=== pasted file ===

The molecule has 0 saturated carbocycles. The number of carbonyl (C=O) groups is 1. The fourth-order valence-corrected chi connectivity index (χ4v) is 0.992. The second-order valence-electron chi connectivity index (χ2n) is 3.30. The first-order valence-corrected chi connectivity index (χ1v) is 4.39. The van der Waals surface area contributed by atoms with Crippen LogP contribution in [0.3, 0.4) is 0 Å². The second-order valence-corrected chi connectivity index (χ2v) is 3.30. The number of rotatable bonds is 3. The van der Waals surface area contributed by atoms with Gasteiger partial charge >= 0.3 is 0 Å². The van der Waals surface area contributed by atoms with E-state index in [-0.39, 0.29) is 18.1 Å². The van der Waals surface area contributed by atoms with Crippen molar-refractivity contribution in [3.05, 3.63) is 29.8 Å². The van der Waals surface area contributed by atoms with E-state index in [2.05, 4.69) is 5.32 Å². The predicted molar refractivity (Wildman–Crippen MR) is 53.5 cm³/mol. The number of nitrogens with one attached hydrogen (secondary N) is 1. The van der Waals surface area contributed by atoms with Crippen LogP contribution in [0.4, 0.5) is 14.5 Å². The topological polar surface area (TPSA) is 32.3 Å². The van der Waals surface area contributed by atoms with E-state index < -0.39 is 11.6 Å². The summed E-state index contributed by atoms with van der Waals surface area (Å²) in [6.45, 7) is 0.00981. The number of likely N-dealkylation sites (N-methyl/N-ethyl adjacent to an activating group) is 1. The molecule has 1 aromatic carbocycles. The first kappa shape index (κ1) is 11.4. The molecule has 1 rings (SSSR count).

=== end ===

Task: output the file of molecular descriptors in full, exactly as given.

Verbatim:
The molecule has 0 saturated carbocycles. The number of carbonyl (C=O) groups is 1. The fourth-order valence-corrected chi connectivity index (χ4v) is 0.992. The second-order valence-electron chi connectivity index (χ2n) is 3.30. The first-order valence-corrected chi connectivity index (χ1v) is 4.39. The van der Waals surface area contributed by atoms with Crippen LogP contribution in [0.3, 0.4) is 0 Å². The second-order valence-corrected chi connectivity index (χ2v) is 3.30. The number of rotatable bonds is 3. The van der Waals surface area contributed by atoms with Gasteiger partial charge >= 0.3 is 0 Å². The van der Waals surface area contributed by atoms with E-state index in [-0.39, 0.29) is 18.1 Å². The van der Waals surface area contributed by atoms with Crippen molar-refractivity contribution in [3.05, 3.63) is 29.8 Å². The van der Waals surface area contributed by atoms with E-state index in [2.05, 4.69) is 5.32 Å². The predicted molar refractivity (Wildman–Crippen MR) is 53.5 cm³/mol. The number of nitrogens with one attached hydrogen (secondary N) is 1. The van der Waals surface area contributed by atoms with Crippen LogP contribution in [0.4, 0.5) is 14.5 Å². The topological polar surface area (TPSA) is 32.3 Å². The van der Waals surface area contributed by atoms with E-state index < -0.39 is 11.6 Å². The summed E-state index contributed by atoms with van der Waals surface area (Å²) in [6.45, 7) is 0.00981. The number of likely N-dealkylation sites (N-methyl/N-ethyl adjacent to an activating group) is 1. The molecule has 1 aromatic carbocycles. The first kappa shape index (κ1) is 11.4. The molecule has 1 rings (SSSR count).